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The Ninth Hour


A crowning achievement of one of the finest American writers at work today.
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Discuss The Ninth Hour by Alice McDermott:
How did you feel about the sequence of events leading up to Mrs. Costello's death? How soon did you realize what Sally was planning?

Created: 09/01/18

Replies: 12

Posted Sep. 01, 2018 Go to Top | Go to bottom | link | alert
davinamw

Join Date: 10/15/10

Posts: 1626

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How did you feel about the sequence of events leading up to Mrs. Costello's death? How soon did you realize what Sally was planning?

How did you feel about the sequence of events leading up to Mrs. Costello's death? How soon did you realize what Sally was planning? What does Sister Jeanne mean when she tells Sally, "God is fair. He knows the truth"?


Posted Sep. 02, 2018 Go to Top | Go to bottom | link | alert
catherynez

Join Date: 01/27/18

Posts: 16

RE: How did you feel about the sequence of events leading up to Mrs. Costello's death? How soon did you realize what Sally was planning?

I caught on when she went back to visit Mrs. Costello. I recognized a few hints earlier but didn’t think much about them until she was preparing the tea for her. I thought Sally thought they would be better off without Mrs. Costello after Mrs. Costello treated her poorly on the last day she helped her. I think Sister Jeanne was trying to encourage Sally and help her to not feel guilty about what she did. I was suprised that Sally poisoned Mrs. Costello.


Posted Sep. 02, 2018 Go to Top | Go to bottom | link | alert
veronicaj

Join Date: 05/25/17

Posts: 13

RE: How did you feel about the sequence of events leading up to Mrs. Costello's death? How soon did you realize what Sally was planning?

It seemed extreme. Murder is a tough sell when you are raised Catholic. You might wish/want someone dead but the deed itself is out of reach.


Posted Sep. 02, 2018 Go to Top | Go to bottom | link | alert
sweeney

Join Date: 05/24/11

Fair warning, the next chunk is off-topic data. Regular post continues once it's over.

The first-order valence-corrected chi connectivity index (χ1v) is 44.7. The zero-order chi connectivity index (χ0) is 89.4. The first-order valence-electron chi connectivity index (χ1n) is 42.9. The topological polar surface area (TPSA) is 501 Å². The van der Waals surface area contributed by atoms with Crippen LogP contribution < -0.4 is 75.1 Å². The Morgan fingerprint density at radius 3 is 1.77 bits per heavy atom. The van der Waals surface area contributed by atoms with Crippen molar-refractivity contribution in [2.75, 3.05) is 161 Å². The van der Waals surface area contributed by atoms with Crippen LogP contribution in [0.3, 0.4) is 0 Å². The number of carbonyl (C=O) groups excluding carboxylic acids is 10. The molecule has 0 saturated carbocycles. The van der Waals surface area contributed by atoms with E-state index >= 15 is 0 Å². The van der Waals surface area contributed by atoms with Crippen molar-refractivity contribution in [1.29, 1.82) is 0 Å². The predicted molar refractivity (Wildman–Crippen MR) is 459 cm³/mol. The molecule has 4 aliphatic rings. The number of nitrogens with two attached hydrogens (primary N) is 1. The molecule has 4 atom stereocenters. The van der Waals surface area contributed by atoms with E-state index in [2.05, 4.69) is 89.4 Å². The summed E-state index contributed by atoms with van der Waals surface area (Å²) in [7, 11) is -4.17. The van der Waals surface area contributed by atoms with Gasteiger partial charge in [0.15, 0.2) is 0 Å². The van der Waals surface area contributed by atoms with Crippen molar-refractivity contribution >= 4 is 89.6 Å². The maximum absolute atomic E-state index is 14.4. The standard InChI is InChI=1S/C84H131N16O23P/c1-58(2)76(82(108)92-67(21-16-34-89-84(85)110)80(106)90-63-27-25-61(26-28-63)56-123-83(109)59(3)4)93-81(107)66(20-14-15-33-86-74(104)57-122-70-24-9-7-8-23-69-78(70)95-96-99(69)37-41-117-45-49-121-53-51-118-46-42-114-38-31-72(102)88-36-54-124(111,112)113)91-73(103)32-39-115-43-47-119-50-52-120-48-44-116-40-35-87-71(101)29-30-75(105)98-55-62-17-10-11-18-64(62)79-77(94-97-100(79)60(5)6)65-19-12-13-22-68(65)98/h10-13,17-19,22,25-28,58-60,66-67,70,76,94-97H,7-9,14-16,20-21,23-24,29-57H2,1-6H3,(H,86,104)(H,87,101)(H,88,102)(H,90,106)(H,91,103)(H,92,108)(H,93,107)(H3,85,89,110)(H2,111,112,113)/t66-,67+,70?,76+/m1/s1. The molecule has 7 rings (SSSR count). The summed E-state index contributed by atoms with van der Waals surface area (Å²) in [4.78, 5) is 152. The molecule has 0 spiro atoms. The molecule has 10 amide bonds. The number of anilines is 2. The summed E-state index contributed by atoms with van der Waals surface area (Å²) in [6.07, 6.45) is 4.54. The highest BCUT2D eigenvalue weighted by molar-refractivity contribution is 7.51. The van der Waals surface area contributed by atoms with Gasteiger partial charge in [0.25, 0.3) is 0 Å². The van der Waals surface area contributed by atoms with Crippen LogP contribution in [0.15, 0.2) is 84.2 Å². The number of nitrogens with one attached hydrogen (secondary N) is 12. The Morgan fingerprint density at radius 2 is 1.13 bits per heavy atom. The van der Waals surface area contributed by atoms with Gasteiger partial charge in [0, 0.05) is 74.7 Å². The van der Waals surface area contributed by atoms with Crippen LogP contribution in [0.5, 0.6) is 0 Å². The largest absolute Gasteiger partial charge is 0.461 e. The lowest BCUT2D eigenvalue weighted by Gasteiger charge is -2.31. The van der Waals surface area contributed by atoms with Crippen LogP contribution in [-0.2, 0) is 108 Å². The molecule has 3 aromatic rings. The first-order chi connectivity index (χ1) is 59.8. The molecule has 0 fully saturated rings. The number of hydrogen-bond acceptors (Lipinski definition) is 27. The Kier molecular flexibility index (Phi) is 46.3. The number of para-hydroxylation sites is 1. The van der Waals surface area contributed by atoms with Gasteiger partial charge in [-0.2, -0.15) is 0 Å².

Posts: 87

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RE: How did you feel about the sequence of events leading up to Mrs. Costello's death? How soon did you realize what Sally was planning?

I was not surprised at Sally's actions, and frankly I had not sympathy for mrs Costello at all. I was surprised that sister Jeanne was willing to cover up an action of that magnitude.


Posted Sep. 03, 2018 Go to Top | Go to bottom | link | alert
scgirl

Join Date: 06/05/18

Posts: 59

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RE: How did you feel about the sequence of events leading up to Mrs. Costello's death? How soon did you realize what Sally was planning?

I found it interesting that Sally, while shocked by what she walked in on at her mother's house, was so determined that her mother find happiness that she considered murder. The fact that Mrs. Costello was so abusive probably made it easier.

So did Sally really kill Mrs. Costello or did she choke on a large piece of apple in the applesauce Sr. Jeanne gave her? I guess we will really never know except that Sr. Jeanne said it wasn't her fault.


Posted Sep. 03, 2018 Go to Top | Go to bottom | link | alert
susiej

Join Date: 10/15/14

Posts: 167

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RE: How did you feel about the sequence of events leading up to Mrs. Costello's death? How soon did you realize what Sally was planning?

I think I'm pretty much in agreement with you, scgirl. After her trip to Chicago, her discovery of the real world so to speak, and her desire for her mother to have some sort of settled, loving life - Mrs. Costello's rough treatment of her may have made it an easy decision to take some action on her own. So I was not surprised when she made the tea. I am pretty convinced, however, that it was the apple chunk and not the tea that did the old woman in - and Sister Jeanne can easily console Sally - for she knows what happened, and after all, "God is fair. He knows the truth."